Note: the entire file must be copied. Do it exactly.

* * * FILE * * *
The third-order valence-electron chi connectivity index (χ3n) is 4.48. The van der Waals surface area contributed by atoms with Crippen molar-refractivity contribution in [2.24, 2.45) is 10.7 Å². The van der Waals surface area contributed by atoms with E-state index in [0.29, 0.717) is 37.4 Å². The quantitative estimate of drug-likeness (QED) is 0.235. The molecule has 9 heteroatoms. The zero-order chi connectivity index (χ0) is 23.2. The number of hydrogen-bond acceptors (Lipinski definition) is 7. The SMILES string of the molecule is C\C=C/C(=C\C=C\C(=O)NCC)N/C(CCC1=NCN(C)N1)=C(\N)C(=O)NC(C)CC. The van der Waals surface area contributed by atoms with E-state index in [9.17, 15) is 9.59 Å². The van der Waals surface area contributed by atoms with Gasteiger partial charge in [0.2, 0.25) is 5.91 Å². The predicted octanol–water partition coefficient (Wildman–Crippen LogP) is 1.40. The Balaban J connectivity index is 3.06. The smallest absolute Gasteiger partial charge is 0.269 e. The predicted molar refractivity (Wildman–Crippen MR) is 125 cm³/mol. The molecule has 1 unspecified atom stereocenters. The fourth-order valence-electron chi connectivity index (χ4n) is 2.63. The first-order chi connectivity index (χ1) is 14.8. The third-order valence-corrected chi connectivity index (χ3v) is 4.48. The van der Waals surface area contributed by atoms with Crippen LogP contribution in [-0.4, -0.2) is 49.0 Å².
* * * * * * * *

The third-order valence-electron chi connectivity index (χ3n) is 4.48. The van der Waals surface area contributed by atoms with Crippen molar-refractivity contribution in [2.24, 2.45) is 10.7 Å². The van der Waals surface area contributed by atoms with E-state index in [0.29, 0.717) is 37.4 Å². The quantitative estimate of drug-likeness (QED) is 0.235. The molecule has 9 heteroatoms. The zero-order chi connectivity index (χ0) is 23.2. The number of hydrogen-bond acceptors (Lipinski definition) is 7. The SMILES string of the molecule is C\C=C/C(=C\C=C\C(=O)NCC)N/C(CCC1=NCN(C)N1)=C(\N)C(=O)NC(C)CC. The van der Waals surface area contributed by atoms with E-state index in [9.17, 15) is 9.59 Å². The van der Waals surface area contributed by atoms with Gasteiger partial charge in [0.2, 0.25) is 5.91 Å². The predicted octanol–water partition coefficient (Wildman–Crippen LogP) is 1.40. The Balaban J connectivity index is 3.06. The smallest absolute Gasteiger partial charge is 0.269 e. The predicted molar refractivity (Wildman–Crippen MR) is 125 cm³/mol. The molecule has 1 unspecified atom stereocenters. The fourth-order valence-electron chi connectivity index (χ4n) is 2.63. The first-order chi connectivity index (χ1) is 14.8. The third-order valence-corrected chi connectivity index (χ3v) is 4.48. The van der Waals surface area contributed by atoms with Crippen LogP contribution in [-0.4, -0.2) is 49.0 Å².